Staff Publications

Staff Publications

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    'Staff publications' is the digital repository of Wageningen University & Research

    'Staff publications' contains references to publications authored by Wageningen University staff from 1976 onward.

    Publications authored by the staff of the Research Institutes are available from 1995 onwards.

    Full text documents are added when available. The database is updated daily and currently holds about 240,000 items, of which 72,000 in open access.

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Record number 369496
Title A new black Aspergillus species, A. vadensis, is a promising host for homologous and heterologous protein production
Author(s) Vries, R.P. de; Burgers, K.; Vondervoort, P.J.I. van de; Frisvad, J.C.; Samson, R.A.; Visser, J.
Source Applied and Environmental Microbiology 70 (2004)7. - ISSN 0099-2240 - p. 3954 - 3959.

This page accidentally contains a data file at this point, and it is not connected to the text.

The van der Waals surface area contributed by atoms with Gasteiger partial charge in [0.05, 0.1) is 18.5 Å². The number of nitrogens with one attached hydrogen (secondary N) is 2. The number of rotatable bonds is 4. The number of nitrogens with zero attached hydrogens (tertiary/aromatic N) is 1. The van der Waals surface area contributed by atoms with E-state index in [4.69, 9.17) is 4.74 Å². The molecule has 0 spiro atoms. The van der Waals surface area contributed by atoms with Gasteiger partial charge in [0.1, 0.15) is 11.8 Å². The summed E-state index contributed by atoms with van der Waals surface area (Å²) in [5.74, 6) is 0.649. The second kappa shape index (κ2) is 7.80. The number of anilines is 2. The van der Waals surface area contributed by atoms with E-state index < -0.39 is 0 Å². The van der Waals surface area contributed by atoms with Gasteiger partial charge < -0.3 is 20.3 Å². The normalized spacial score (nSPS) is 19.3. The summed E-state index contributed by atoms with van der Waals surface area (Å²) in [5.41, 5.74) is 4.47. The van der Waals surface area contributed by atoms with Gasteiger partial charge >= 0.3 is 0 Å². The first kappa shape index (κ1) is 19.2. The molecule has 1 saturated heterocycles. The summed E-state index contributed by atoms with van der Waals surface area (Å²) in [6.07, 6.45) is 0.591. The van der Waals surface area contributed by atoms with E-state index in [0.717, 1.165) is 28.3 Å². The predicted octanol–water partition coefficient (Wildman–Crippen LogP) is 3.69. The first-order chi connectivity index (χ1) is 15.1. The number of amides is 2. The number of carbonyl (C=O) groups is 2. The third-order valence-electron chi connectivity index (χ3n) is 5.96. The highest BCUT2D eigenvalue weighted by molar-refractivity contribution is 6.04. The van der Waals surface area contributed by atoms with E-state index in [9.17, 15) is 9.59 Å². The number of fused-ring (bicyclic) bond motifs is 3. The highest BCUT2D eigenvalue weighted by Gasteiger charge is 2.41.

Department(s) Laboratory of Phytopathology
AFSG Staff Departments (WUATV)
Publication type Refereed Article in a scientific journal
Publication year 2004
Keyword(s) filamentous fungi - niger - acid
Abstract A new species of the group of black aspergilli, Aspergillus vadensis, was analyzed for its potential as a host for homologous and heterologous protein production. Unlike the other black aspergilli, this strain does not acidify the culture medium when nitrate is the nitrogen source and only produces very low levels of extracellular proteases, mainly serine metalloproteases. The stability of A. tubingensis feruloyl esterase A (FaeA) was compared upon production in wild-type A. vadensis, A. tubingensis, and an A. niger strain in which the three main protease-encoding genes were disrupted. The production of FaeA in A. vadensis resulted in larger amounts of intact protein than production in A. tubingensis and was similar to production in an A. niger protease disruptant, confirming in vivo the low proteolytic activity of A. vadensis. The protoplast formation and transformation efficiencies of A. vadensis were much higher than those of A. niger. These characteristics make A. vadensis a very promising candidate for homologous, and possibly heterologous, protein production.
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